America Ferrera's monologue in the Barbie movie sheds light on the frustrations, helplessness and contradictory expectations that women face in their attempt of fitting into unrealistic standards of society and it resonated with every woman out there. Here's why!
We all have been in situations where we struggle to express how we feel. It almost feels like you have a tumultuous storm inside and you have to keep it there, trapped and hidden. We hide the turmoil inside, putting a brave face on but suppressing emotions doesn't help anyone and we have been doing it for so long that it's become second nature to us. This is something I pondered upon after listening to America Ferrera's monologue in the Barbie movie which she delivers when she finds Margot Robbie's Barbie going through an existential crisis after Kens takes over Barbie Land.
Also Read: Barbie review: What seems like a glamorous pink slumber party on the surface is actually a profound yet comforting watch for everyone!
When Barbie saw Ken turning her dream house into his "Mojo Dojo Casa House", she yelled at him, "But this is my dream house". This left Barbie feeling frustrated and I felt that. Ken could have built his "Mojo Dojo Casa House" anywhere in Barbie Land but he chose the one house that Barbie owned. It reminded me of the moments where I felt that I had been wronged and I didn't know how to 'prove it'. These feelings of powerlessness and low self-esteem take over you and that's what happened with Barbie.
When she was at her lowest, she said "I'm ugly" and "I'm good for nothing" even when whatever happened wasn't actually her fault. Someone out there might be thinking, "What's that overreaction over losing a house or how can losing a dream house make you feel ugly?" Many women out there associate their self-worth with how much they have achieved, how much they know or how much they can do and to Margot Robbie's Barbie, all she had was her confidence which she lost. She wasn't a President, Doctor, Astronaut or Nobel Prize winner, she was just a stereotypical Barbie.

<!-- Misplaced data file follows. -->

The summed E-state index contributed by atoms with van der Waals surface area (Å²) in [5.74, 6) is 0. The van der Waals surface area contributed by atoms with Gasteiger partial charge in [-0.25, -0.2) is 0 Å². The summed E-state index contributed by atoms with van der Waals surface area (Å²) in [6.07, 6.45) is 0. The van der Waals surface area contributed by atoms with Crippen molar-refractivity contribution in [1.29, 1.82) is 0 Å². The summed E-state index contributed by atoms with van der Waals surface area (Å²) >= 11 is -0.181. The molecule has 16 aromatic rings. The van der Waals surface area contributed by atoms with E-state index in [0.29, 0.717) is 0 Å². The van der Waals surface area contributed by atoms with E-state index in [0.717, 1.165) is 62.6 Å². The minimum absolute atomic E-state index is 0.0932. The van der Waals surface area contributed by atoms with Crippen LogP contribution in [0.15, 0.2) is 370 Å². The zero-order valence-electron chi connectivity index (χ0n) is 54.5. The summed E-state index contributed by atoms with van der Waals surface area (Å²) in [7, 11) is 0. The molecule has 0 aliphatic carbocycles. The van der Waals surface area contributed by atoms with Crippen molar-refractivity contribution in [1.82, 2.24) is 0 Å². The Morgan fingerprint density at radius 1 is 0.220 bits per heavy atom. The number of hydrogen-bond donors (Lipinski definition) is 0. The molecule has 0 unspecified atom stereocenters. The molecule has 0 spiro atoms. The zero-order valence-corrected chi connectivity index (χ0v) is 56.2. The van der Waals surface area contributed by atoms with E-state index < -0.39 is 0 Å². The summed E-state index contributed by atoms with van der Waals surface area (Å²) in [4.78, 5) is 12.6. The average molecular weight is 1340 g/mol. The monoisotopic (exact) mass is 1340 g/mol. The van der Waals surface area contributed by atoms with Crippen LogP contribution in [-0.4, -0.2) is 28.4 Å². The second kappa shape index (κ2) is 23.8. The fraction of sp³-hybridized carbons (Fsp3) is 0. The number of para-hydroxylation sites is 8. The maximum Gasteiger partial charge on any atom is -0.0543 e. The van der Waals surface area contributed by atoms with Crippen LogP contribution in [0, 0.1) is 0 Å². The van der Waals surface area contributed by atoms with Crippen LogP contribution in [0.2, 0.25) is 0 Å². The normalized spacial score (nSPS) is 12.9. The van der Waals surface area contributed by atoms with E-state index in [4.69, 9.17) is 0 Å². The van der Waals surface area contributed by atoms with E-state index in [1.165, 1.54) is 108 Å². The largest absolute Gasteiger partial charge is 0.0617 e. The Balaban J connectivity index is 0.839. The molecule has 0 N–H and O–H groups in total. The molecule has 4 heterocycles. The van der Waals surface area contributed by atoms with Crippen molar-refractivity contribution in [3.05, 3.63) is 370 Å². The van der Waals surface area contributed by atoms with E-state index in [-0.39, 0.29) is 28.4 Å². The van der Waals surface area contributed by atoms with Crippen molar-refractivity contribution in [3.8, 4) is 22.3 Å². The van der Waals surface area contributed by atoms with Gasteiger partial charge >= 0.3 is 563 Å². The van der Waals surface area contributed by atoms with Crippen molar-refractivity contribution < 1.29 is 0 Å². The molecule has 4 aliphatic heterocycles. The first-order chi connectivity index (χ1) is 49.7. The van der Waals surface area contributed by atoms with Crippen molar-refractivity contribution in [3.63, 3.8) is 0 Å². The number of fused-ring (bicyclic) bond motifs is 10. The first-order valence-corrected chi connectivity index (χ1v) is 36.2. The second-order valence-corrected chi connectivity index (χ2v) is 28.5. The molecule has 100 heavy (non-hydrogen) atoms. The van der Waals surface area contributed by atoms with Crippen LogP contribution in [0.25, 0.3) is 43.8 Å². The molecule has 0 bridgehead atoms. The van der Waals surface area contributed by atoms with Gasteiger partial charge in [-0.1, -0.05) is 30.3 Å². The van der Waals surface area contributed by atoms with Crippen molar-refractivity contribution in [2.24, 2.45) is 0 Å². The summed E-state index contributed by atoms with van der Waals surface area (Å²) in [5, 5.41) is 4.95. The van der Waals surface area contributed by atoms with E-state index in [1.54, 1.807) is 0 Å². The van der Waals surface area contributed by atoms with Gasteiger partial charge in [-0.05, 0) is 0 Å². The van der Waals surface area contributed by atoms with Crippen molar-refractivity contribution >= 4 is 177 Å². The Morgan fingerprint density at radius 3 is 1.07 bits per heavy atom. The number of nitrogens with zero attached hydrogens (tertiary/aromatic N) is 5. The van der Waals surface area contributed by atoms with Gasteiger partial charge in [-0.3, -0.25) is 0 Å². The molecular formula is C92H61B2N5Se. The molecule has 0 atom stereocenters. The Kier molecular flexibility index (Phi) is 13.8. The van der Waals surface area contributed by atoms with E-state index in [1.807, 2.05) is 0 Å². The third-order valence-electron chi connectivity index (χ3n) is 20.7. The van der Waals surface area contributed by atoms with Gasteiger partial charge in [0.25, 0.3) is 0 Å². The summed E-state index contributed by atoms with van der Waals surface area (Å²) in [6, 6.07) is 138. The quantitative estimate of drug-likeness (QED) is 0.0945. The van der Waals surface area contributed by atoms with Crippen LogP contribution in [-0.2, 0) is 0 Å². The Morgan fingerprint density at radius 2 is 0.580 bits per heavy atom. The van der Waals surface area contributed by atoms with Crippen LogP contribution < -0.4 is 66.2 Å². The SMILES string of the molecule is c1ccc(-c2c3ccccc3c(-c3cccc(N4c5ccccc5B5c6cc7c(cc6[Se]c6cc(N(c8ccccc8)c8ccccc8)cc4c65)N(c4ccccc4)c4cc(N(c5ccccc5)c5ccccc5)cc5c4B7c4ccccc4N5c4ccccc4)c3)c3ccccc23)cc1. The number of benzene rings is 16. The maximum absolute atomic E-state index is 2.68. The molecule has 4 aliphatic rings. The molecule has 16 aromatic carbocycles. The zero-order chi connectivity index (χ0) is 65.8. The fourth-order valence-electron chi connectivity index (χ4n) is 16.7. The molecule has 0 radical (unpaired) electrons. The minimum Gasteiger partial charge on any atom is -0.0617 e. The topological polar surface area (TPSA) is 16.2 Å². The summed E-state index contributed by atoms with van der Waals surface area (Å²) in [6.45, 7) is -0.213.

How America Ferrera's monologue makes us think upon the unrealistic standards set by society for women.
Ferrera concludes the monologue by saying, "I'm just so tired of watching myself and every single other woman tie herself into knots so that people will like us. And if all of that is also true for a doll just representing women, then I don't even know." Even at the end of the movie, Barbie apologises to Ken. While Ken admits his mistake, he was never seen apologising to Barbie for his rude behaviour or for destroying what she built which speaks a lot about how women think that they are responsible for the feelings of everyone around them. Gloria's monologue touched me, it made me address these feelings of mine that were unspoken and hidden. It made me make sense of my feelings and every woman I have witnessed crying or feeling frustrated over failures. I'm really glad that I saw a character say it out loud, someone who made me understand that it's not my fault and it's definitely not me overreacting to things.
This monologue also made me ponder on my idea of failure where I was left reflecting on my own reactions to setbacks and the pressures placed on me by my cultural background. While failing at something should be considered a natural part of growth and self-discovery, many of us have been associating it with our self-worth. When we acknowledge that it's just impossible to fit in every mould created by society, we're learning to become more comfortable in our skin thanks to monologues like these!
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